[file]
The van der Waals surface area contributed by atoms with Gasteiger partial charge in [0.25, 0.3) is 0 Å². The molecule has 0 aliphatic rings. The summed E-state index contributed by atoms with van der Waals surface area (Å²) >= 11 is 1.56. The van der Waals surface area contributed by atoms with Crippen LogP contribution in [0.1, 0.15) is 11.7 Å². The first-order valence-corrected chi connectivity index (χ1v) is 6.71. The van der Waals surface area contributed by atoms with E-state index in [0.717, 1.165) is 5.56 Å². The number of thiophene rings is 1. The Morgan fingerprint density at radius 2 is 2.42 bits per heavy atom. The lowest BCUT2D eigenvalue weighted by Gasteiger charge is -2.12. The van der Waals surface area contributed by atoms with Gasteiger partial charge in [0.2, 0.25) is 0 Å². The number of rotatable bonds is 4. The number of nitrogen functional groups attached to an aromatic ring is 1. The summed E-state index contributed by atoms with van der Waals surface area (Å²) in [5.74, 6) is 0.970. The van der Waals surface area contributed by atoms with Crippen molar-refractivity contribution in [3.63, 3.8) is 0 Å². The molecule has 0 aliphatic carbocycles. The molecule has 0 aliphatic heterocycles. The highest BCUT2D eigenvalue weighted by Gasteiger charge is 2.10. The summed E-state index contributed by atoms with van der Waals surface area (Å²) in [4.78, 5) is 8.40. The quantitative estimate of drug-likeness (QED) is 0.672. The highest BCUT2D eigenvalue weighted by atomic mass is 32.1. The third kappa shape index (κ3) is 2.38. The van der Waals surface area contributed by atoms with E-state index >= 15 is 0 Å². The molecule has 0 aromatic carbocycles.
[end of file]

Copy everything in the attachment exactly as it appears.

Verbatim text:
The van der Waals surface area contributed by atoms with Gasteiger partial charge in [0.25, 0.3) is 0 Å². The molecule has 0 aliphatic rings. The summed E-state index contributed by atoms with van der Waals surface area (Å²) >= 11 is 1.56. The van der Waals surface area contributed by atoms with Crippen LogP contribution in [0.1, 0.15) is 11.7 Å². The first-order valence-corrected chi connectivity index (χ1v) is 6.71. The van der Waals surface area contributed by atoms with E-state index in [0.717, 1.165) is 5.56 Å². The number of thiophene rings is 1. The Morgan fingerprint density at radius 2 is 2.42 bits per heavy atom. The lowest BCUT2D eigenvalue weighted by Gasteiger charge is -2.12. The van der Waals surface area contributed by atoms with Gasteiger partial charge in [0.2, 0.25) is 0 Å². The number of rotatable bonds is 4. The number of nitrogen functional groups attached to an aromatic ring is 1. The summed E-state index contributed by atoms with van der Waals surface area (Å²) in [5.74, 6) is 0.970. The van der Waals surface area contributed by atoms with Crippen molar-refractivity contribution in [3.63, 3.8) is 0 Å². The molecule has 0 aliphatic carbocycles. The molecule has 0 aliphatic heterocycles. The highest BCUT2D eigenvalue weighted by Gasteiger charge is 2.10. The summed E-state index contributed by atoms with van der Waals surface area (Å²) in [4.78, 5) is 8.40. The quantitative estimate of drug-likeness (QED) is 0.672. The highest BCUT2D eigenvalue weighted by atomic mass is 32.1. The third kappa shape index (κ3) is 2.38. The van der Waals surface area contributed by atoms with E-state index >= 15 is 0 Å². The molecule has 0 aromatic carbocycles.